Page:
While grateful for the chance to travel the country and for the experience she gained on and off the stage, she is happy to be back with the New York production. Since November, Paw has been playing Kim twice a week at matinees, which she will continue to do until her contract expires in July. This schedule has allowed her to focus on her schoolwork and other non-Broadway interests, which this year have included a magazine internship at ESPN. A political science major, she is interested in a career in journalism after graduation this month and plans to gain more practical experience in the field this summer.

"As much as I love theater, I wanted to pursue my education and other interests as well, and New York was the ideal place to do that. I've been very fortunate," she said. She's also been involved with the show for so long, stepping into the role of Kim for the past year's matinees has been "second nature. It's a great release for me, especially with school and the magazine. I can just relax and enjoy it."

Because of the time commitment of the show, Paw has taken six years to complete what is traditionally a four-year college experience, and has seen many friends from her entering class graduate before her. But she harbors no regrets. Her experience with Miss Saigon afforded her the exciting opportunity to live in different cities and meet many people. It also paid for her education.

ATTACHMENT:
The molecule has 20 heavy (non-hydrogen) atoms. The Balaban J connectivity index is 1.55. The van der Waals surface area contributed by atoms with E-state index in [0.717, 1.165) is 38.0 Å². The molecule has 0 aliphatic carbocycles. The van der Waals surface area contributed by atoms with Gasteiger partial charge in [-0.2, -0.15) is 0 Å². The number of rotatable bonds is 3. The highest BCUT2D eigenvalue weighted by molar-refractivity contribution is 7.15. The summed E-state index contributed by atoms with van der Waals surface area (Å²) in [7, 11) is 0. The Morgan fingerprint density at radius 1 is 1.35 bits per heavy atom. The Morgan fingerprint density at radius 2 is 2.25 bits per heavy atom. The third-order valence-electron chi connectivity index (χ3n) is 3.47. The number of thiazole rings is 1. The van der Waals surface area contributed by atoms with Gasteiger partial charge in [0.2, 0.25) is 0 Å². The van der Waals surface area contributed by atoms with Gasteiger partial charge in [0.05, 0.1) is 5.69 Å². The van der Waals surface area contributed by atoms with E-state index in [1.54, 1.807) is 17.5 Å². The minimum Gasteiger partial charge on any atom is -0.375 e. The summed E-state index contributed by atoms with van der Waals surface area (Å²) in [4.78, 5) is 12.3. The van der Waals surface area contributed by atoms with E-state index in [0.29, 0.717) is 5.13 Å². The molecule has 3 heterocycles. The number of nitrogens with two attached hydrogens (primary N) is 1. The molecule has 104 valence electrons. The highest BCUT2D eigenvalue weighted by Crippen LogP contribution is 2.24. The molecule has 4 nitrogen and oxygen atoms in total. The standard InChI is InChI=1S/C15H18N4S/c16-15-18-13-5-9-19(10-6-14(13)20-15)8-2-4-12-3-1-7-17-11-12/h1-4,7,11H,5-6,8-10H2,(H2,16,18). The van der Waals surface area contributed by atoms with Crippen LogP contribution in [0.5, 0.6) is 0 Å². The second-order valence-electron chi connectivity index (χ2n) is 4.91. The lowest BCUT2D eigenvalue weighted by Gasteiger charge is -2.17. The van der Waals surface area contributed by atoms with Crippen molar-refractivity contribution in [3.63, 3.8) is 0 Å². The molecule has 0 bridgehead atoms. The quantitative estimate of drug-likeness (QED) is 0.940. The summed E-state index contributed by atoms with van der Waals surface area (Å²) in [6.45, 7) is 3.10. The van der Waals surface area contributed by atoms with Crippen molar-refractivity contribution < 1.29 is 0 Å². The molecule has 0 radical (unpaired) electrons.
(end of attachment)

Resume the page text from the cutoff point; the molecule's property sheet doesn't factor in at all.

Paw says that one of her favorite aspects of being involved with Miss Saigon for seven years has been working offstage with the children who have played her son in the various productions.

She also has a favorite moment in the show. It's a number in the second act, "Sun and Moon Reprieve," where Kim is dressing in her wedding clothes before what she thinks will be her meeting with Chris. "I've always loved the way that moment is staged," she said. "It's the one moment Kim has in the show where she gets to be happy and to be reflective; in the rest of the show, she is willing to do something for someone else, or pushing for something."

Perhaps she relates to it so well because, as a woman who has spent so much of her young life on the go, Paw understands the importance of such moments of solitude.

About the author: Lisa Mitsuko Kitayama is an editorial assistant for CCT and a graduate student in GSAS. Out of respect for the hearing public, she has no intention of venturing near the musical world of Broadway, except as an audience member.